There will be no Coventry Street Arts Fair in 2012, said Steve Presser, owner of Big Fun and member of the Coventry Special Improvement District.
Instead, the Coventry business district will focus on enhancing its music and movie series that it hosts Thursday nights throughout the summer. Presser said the first one will likely be at the end of June, and they will be scheduled throughout July.
"We’re looking to potentially widen the scope of what we’re doing. We may do other programming on the street," he said.
The Coventry SID planned two Coventry Street Arts Fairs last summer, but the second one was canceled after the first fair, which started off as a great event, ended on a very negative note.
Police Chief Jeffrey Robertson said that police arrested 16 teenagers for fighting or drinking alcohol after the fair on June 26, and though it was difficult to determine, he estimated hundreds of kids congregated in the street.
"What we’d like to do is creative positive events for families and individuals on the street," said Presser, who handles marketing and promotion for the business district. "The street fair is a one-day event for five hours and that’s great, but we just want to make sure that the next one we put on runs smoothly."
Councilwoman Mary Dunbar, who was working at the Heights Bicycle Coalition booth, called the events "upsetting" last year.
"Until 4 p.m., the fair was wonderful, but by 6 p.m. the crowd was overwhelmingly teenagers who were there looking for excitement, not art. The racing up and down the street and one violent incident that I witnessed after the fair ended were entirely predictable, and our police dealt with situations swiftly. A woman vendor whose merchandise was scattered in the melee told me that she would never come back," she said.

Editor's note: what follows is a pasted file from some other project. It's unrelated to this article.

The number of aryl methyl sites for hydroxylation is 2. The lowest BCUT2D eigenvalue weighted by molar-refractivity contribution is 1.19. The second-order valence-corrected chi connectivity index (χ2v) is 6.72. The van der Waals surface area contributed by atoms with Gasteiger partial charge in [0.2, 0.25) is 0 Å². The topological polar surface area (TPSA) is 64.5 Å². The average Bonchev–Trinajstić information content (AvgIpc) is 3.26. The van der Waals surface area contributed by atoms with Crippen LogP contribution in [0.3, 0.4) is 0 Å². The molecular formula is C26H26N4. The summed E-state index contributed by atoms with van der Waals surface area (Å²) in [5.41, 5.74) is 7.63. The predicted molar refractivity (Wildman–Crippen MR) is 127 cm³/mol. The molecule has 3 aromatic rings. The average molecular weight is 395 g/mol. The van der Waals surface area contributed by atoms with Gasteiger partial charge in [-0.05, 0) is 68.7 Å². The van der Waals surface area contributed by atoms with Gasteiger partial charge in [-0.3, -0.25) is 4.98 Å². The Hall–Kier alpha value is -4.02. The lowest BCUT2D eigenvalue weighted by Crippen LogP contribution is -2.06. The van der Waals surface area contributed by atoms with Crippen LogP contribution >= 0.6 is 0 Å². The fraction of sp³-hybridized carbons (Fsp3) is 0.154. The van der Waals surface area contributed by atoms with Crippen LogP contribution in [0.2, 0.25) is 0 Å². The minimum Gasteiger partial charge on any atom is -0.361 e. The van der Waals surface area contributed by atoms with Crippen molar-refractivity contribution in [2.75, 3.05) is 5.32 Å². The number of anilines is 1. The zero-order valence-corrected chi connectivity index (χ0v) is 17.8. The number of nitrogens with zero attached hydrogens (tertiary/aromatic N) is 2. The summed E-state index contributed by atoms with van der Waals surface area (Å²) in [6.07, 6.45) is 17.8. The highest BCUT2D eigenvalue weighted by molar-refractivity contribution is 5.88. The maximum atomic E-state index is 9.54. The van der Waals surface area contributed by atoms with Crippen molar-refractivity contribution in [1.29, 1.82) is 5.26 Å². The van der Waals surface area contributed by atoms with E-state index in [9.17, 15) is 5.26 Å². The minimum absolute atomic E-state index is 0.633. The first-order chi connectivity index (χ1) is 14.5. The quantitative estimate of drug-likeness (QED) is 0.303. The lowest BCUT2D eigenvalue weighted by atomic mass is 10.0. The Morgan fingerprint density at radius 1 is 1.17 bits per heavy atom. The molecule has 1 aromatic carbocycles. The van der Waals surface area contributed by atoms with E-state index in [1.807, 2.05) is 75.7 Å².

The problems with the fair prompted City Council to establish a 6 p.m. curfew laws for minors in the Coventry and Cedar Lee business districts, which were later amended to make exceptions for kids patronizing businesses and concert venues and expanded to Severance.
Mayor Ed Kelley said that not organizing a fair this year was a "prudent decision."
"I do not want to have anyone’s public safety put at risk by a bunch of kids that are out of control, and I don’t want a bunch of cops there arresting people left and right," he said. "We’ve made great strides with our curfew, and I want to keep Cleveland Heights the safest city it can be."
Vice Mayor Dennis Wilcox said the focus will now be on improving the weekly music and movie series.
"That doesn’t mean they won’t bring (the fair) back, but they want to expand and improve on some of the weekly events they do," he said.
Presser also said a Coventry Street Arts Fair, which started in the 1970s, could come back in 2013.
"We want to make sure that if we have a street fair, that we put on the best street fair possible," he said. "The events that we’re doing (this summer) will take advantage of Coventry P.E.A.C.E. Park, which is an integral part of the Coventry neighborhood."
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